12.Wollensak G. Corneal collagen crosslinking: New horizons. Expert Rev Ophthalmol 2010;5:201-15.  Back to cited text no. 12      
13.Raiskup-Wolf F, Hoyer A, Spoerl E, Pillunat LE. Collagen cross-linking with riboflavin and ultraviolet-A light in keratoconus: Long-term results. J Cataract Refract Surg 2008;34:796-801.  Back to cited text no. 13  [PUBMED]  [FULLTEXT]  
14.Kohlhaas M, Spoerl E, Schilde T, Unger G, Wittig C, Pillunat LE. Biomechanical evidence of the distribution of cross-links in corneas treated with riboflavin and ultraviolet A light. J Cataract Refract Surg 2006;32:279-83.  Back to cited text no. 14  [PUBMED]  [FULLTEXT]  
15.Caporossi A, Mazzotta C, Baiocchi S, Caporossi T. Long-term results of riboflavin ultraviolet a corneal collagen cross-linking for keratoconus in Italy: The Siena eye cross study. Am J Ophthalmol 2010;149:585-93.   Back to cited text no. 15  [PUBMED]  [FULLTEXT]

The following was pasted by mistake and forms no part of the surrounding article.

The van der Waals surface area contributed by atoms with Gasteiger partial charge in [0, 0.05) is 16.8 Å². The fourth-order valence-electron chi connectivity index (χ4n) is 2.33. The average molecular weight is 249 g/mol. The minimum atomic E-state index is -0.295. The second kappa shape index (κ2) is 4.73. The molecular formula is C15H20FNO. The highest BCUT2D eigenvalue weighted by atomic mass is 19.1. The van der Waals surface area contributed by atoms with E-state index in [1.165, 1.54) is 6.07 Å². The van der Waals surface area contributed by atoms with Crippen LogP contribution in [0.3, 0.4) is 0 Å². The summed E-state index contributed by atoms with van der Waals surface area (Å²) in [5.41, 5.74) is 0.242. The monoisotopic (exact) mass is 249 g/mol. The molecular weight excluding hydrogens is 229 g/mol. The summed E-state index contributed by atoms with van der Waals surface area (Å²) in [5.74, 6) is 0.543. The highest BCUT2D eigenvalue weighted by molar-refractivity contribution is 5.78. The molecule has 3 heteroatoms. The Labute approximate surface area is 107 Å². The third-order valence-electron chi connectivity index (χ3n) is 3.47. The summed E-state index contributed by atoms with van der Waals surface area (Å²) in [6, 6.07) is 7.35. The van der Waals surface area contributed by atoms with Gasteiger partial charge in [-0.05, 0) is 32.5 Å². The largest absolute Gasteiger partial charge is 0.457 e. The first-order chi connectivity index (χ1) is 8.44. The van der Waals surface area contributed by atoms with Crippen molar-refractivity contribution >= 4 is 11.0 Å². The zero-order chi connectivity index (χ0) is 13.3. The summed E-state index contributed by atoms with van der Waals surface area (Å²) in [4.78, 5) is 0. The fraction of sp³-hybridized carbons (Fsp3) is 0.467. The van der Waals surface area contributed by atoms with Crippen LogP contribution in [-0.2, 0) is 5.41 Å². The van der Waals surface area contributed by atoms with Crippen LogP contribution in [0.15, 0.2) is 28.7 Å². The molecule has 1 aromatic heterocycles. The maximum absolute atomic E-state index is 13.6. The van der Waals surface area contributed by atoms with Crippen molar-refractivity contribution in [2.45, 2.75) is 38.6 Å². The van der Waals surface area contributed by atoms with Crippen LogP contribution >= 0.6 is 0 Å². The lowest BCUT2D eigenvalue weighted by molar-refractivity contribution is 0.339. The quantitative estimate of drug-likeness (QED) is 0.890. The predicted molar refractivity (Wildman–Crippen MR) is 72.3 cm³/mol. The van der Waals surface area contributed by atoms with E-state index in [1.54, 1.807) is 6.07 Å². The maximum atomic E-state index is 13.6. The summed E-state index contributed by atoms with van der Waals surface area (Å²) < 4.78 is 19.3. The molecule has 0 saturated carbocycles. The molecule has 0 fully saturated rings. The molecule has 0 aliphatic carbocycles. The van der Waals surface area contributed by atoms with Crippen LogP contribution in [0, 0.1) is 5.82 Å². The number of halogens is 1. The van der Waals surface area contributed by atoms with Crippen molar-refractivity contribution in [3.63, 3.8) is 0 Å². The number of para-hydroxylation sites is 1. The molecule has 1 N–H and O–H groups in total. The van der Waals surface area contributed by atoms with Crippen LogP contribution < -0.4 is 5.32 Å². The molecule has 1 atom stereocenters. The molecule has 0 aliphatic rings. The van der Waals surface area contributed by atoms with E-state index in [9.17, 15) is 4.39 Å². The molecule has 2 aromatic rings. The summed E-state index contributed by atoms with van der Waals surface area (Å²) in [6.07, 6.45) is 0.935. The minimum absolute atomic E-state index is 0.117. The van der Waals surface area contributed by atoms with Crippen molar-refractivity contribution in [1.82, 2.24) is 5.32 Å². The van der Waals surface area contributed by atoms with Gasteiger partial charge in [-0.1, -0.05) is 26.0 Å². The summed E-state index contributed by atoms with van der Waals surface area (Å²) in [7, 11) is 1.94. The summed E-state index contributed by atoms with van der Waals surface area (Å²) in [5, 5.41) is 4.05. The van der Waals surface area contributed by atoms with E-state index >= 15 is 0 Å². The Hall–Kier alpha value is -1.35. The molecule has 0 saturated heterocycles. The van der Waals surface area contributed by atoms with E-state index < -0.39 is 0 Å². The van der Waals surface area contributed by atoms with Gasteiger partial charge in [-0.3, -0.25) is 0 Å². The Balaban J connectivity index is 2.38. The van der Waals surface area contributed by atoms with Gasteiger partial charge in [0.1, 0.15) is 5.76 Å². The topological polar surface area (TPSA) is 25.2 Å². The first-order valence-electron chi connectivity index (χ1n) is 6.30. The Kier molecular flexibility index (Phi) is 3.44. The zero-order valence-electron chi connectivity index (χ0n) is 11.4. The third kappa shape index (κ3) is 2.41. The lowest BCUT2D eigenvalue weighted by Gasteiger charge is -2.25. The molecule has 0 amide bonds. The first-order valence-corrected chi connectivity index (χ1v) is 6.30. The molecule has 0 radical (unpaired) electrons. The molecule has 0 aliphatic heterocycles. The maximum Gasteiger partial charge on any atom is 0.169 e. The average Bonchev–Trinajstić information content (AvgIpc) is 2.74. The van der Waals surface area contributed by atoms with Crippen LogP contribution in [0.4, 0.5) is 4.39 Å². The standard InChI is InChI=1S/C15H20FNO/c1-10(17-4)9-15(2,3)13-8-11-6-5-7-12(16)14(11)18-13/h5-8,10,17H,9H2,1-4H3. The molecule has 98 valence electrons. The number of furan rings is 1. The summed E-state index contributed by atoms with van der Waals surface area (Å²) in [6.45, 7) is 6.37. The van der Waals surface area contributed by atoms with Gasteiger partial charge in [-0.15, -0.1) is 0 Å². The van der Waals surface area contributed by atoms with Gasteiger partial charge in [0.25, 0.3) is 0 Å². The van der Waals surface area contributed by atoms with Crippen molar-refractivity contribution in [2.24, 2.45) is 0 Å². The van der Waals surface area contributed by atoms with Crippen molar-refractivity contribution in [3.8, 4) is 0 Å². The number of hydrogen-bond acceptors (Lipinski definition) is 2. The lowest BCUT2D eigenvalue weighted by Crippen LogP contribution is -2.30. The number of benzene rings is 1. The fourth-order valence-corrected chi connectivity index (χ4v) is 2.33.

16.Vinciguerra P, Albè E, Trazza S, Rosetta P, Vinciguerra R, Seiler T, et al. Refractive, topographic, tomographic, and aberrometric analysis of keratoconic eyes undergoing corneal cross-linking. Ophthalmology 2009;116:369-78.   Back to cited text no. 16      
17.Wollensak G, Spoerl E, Wilsch M, Seiler T. Endothelial cell damage after riboflavin- ultraviolet: A treatment in the rabit. J Cataract Refract Surg 2003;29:1786-90.  Back to cited text no. 17  [PUBMED]  [FULLTEXT]  
18.Zare M, Javadi MA, Einollahi B, Baradaran-Rafii A, Zarei-Ghanavati S, Jamshidi-Farsani MR, et al. Indications for corneal transplantation at a tertiary referral center in Tehran. J Ophthalmic Vis Res 2010;5:82-6.  Back to cited text no. 18